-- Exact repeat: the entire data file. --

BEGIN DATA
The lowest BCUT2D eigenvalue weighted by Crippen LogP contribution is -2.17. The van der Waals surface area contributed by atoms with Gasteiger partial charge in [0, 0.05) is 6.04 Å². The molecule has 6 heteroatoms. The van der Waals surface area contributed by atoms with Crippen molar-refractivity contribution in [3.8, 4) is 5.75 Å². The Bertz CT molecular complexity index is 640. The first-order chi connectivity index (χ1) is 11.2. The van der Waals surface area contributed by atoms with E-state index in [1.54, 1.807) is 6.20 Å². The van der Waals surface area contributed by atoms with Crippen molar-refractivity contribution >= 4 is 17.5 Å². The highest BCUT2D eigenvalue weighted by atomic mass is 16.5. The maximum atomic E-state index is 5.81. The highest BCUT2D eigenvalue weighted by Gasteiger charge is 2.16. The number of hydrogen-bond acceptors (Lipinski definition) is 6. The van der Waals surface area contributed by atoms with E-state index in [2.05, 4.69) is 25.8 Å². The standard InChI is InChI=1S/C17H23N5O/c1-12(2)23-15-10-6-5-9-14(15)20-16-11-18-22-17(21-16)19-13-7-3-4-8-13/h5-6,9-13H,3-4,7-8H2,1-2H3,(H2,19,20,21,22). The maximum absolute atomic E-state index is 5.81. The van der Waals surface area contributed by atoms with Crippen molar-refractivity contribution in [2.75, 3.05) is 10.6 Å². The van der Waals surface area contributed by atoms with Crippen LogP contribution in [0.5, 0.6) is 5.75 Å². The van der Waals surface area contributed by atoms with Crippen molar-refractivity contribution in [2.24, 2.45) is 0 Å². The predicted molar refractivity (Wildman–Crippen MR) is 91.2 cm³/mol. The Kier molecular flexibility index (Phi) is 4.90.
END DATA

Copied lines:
The lowest BCUT2D eigenvalue weighted by Crippen LogP contribution is -2.17. The van der Waals surface area contributed by atoms with Gasteiger partial charge in [0, 0.05) is 6.04 Å². The molecule has 6 heteroatoms. The van der Waals surface area contributed by atoms with Crippen molar-refractivity contribution in [3.8, 4) is 5.75 Å². The Bertz CT molecular complexity index is 640. The first-order chi connectivity index (χ1) is 11.2. The van der Waals surface area contributed by atoms with E-state index in [1.54, 1.807) is 6.20 Å². The van der Waals surface area contributed by atoms with Crippen molar-refractivity contribution >= 4 is 17.5 Å². The highest BCUT2D eigenvalue weighted by atomic mass is 16.5. The maximum atomic E-state index is 5.81. The highest BCUT2D eigenvalue weighted by Gasteiger charge is 2.16. The number of hydrogen-bond acceptors (Lipinski definition) is 6. The van der Waals surface area contributed by atoms with E-state index in [2.05, 4.69) is 25.8 Å². The standard InChI is InChI=1S/C17H23N5O/c1-12(2)23-15-10-6-5-9-14(15)20-16-11-18-22-17(21-16)19-13-7-3-4-8-13/h5-6,9-13H,3-4,7-8H2,1-2H3,(H2,19,20,21,22). The maximum absolute atomic E-state index is 5.81. The van der Waals surface area contributed by atoms with Crippen molar-refractivity contribution in [2.75, 3.05) is 10.6 Å². The van der Waals surface area contributed by atoms with Crippen LogP contribution in [0.5, 0.6) is 5.75 Å². The van der Waals surface area contributed by atoms with Crippen molar-refractivity contribution in [2.24, 2.45) is 0 Å². The predicted molar refractivity (Wildman–Crippen MR) is 91.2 cm³/mol. The Kier molecular flexibility index (Phi) is 4.90.